Is Invoice Factoring Worth It? [How to Decide]
When reviewing different types of financing options, it’s easy for a small business to wonder if invoice factoring is really worth it. (In case you’re new to invoice factoring, this is when a factoring company gives you funding for unpaid invoices ahead of net terms, and the waits for customer payments.)
Sure, it’s faster than traditional bank loans. But there is more to consider when choosing between traditional debt and alternative funding.
For example, some small business owners are hesitant due to fees associated with factoring, especially since the fee structure differs among factoring companies. Additionally, companies may be concerned about their customer’s perception of them for using factoring.
But your experience with the invoice factoring process depends on your funding partner more than anything else. Between an extensive range of options and common myths about accounts receivable factoring, it can make deciding on a finance option confusing.
Only you know what financing source makes sense for your specific business–but it helps to have all the information. That’s why we will break down the common use cases for using an invoice factoring service, dispel common myths, and explain what to look for in a quality invoice factoring company.
Should I use invoice factoring?
Most use cases for accessing cash through factoring invoices boils down to poor cash flow. According to the Service Corps of Retired Executives (SCORE), cash flow and costs are the top challenges faced by small and medium-sized businesses today. Furthermore, the average daily income for small businesses is just $7 above the operating line.
It would be impossible to invest and leverage growth opportunities with such limited cash flow. Even funding day-to-day business operations would be challenging.
A funding gap caused by unreliable cash flow is often the reason businesses seek out this form of financing. If you’re a B2B business and any of the below scenarios sounds like your current situation, you may want to consider factoring:
- Your business is growing.
- You have a big project coming up.
- You need to make payroll.
- Your business is seasonal.
- You need capital quickly for an unexpected expense.
- You want more cash on your balance sheet to end the quarter or attract investors.
All of the above are situations in which funding is needed to grow or remain in business, but cash flow challenges stand in the way. (See invoice factoring examples for how factoring helps in these situations.) And one of the benefits of factoring is steady, positive cash flow. But there are many others, too.
What are the advantages of factoring?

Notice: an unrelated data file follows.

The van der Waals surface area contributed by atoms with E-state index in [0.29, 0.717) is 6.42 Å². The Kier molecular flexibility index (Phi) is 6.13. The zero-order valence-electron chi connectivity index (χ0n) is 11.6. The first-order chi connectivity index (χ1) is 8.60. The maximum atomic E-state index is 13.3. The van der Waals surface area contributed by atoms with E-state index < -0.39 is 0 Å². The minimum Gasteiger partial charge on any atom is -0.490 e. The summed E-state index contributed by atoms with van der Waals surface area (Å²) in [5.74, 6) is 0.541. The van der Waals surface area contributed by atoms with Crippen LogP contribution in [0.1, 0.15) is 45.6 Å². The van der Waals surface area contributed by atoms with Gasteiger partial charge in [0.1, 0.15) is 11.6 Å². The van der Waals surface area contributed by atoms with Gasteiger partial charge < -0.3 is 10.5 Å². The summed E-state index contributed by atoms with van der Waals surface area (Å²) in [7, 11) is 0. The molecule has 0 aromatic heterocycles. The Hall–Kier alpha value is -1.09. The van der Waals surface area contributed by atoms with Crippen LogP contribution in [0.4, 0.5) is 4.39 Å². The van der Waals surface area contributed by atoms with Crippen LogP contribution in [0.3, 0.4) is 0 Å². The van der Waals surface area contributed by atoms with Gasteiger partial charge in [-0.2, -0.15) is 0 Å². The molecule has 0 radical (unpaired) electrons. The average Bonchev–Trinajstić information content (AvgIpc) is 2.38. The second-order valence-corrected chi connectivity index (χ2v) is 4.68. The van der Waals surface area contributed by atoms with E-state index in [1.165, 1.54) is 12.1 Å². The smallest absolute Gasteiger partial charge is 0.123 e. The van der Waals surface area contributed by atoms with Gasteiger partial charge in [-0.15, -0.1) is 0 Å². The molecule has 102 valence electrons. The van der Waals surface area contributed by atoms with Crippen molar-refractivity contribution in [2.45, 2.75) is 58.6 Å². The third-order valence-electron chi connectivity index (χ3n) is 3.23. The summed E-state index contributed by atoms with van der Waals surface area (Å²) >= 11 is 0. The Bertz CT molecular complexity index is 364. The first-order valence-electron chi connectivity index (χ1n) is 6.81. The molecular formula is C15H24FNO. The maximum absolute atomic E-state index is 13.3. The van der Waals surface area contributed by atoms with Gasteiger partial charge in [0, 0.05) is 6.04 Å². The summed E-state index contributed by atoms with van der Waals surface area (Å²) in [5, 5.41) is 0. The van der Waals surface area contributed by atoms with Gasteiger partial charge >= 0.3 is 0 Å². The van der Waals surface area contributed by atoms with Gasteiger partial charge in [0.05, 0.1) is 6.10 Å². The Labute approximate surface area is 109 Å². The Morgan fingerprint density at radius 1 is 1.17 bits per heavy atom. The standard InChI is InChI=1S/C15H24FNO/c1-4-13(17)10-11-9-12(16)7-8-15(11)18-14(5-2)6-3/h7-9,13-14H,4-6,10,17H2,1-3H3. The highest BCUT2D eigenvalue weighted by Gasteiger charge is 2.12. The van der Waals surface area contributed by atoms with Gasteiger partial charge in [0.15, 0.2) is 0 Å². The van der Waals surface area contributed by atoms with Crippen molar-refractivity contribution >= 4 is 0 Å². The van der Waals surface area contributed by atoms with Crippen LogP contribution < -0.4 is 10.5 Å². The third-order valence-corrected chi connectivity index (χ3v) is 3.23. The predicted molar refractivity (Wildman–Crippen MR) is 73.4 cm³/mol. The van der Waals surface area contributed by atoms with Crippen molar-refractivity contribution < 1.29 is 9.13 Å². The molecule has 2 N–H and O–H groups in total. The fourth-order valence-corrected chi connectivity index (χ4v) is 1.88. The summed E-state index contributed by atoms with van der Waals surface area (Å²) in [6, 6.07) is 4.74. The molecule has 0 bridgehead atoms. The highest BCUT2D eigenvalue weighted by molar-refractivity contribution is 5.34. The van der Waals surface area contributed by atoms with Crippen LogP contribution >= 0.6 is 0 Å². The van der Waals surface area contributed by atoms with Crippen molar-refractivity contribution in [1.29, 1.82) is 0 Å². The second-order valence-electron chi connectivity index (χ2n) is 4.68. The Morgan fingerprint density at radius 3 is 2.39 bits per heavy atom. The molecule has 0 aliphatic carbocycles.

When deciding on the best business financing option for your situation, you will want to consider all the potential advantages. There are many pros for invoice factoring for small and large businesses alike.
Here are 5 questions to ask yourself to decide how invoice factoring measures up for you:
- Do you need funding quickly? A bank loan takes weeks, and sometimes months, to process, with no approval guarantee. In fact, bank approvals are in decline in the US. Meanwhile, working with a factor company can get you quick access to capital by funding invoices in a few business days.
- Do you need flexibility in when you can get funding? You may not always need funding, but lines of credit or business loans can help you navigate tricky business situations. The problem is that traditional forms of credit exclude many types of businesses (like new businesses), require stellar credit scores to pass credit checks, and take weeks to process. Even raising the limit on an existing line of credit can be difficult. With invoice factoring, you can get funded whenever you need it, and you can do it with no credit or bad credit.
- Do you want to retain ownership in your company? Non-dilutive invoice factoring ensures you never have to give up ownership in your company. But other forms of financing may require an equity stake. If you want to maintain complete control of your business but need fast funding, invoice factoring can be a solution.
- Do you want to avoid debt? If you’re already carrying debt, invoice factoring won’t add to it since your creditworthy customer pays the factoring company.
- Do you want to avoid long-term commitment? Once your client pays their invoice to the factoring company, the process is complete – depending on the factoring company. Some require long-term contracts, while others allow you to choose the invoices you want to fund. Make sure to look for this in any invoice factoring agreement.
What are disadvantages of factoring?
On the flip side, it’s also important to consider the disadvantages of receivable financing in the context of your business’ situation: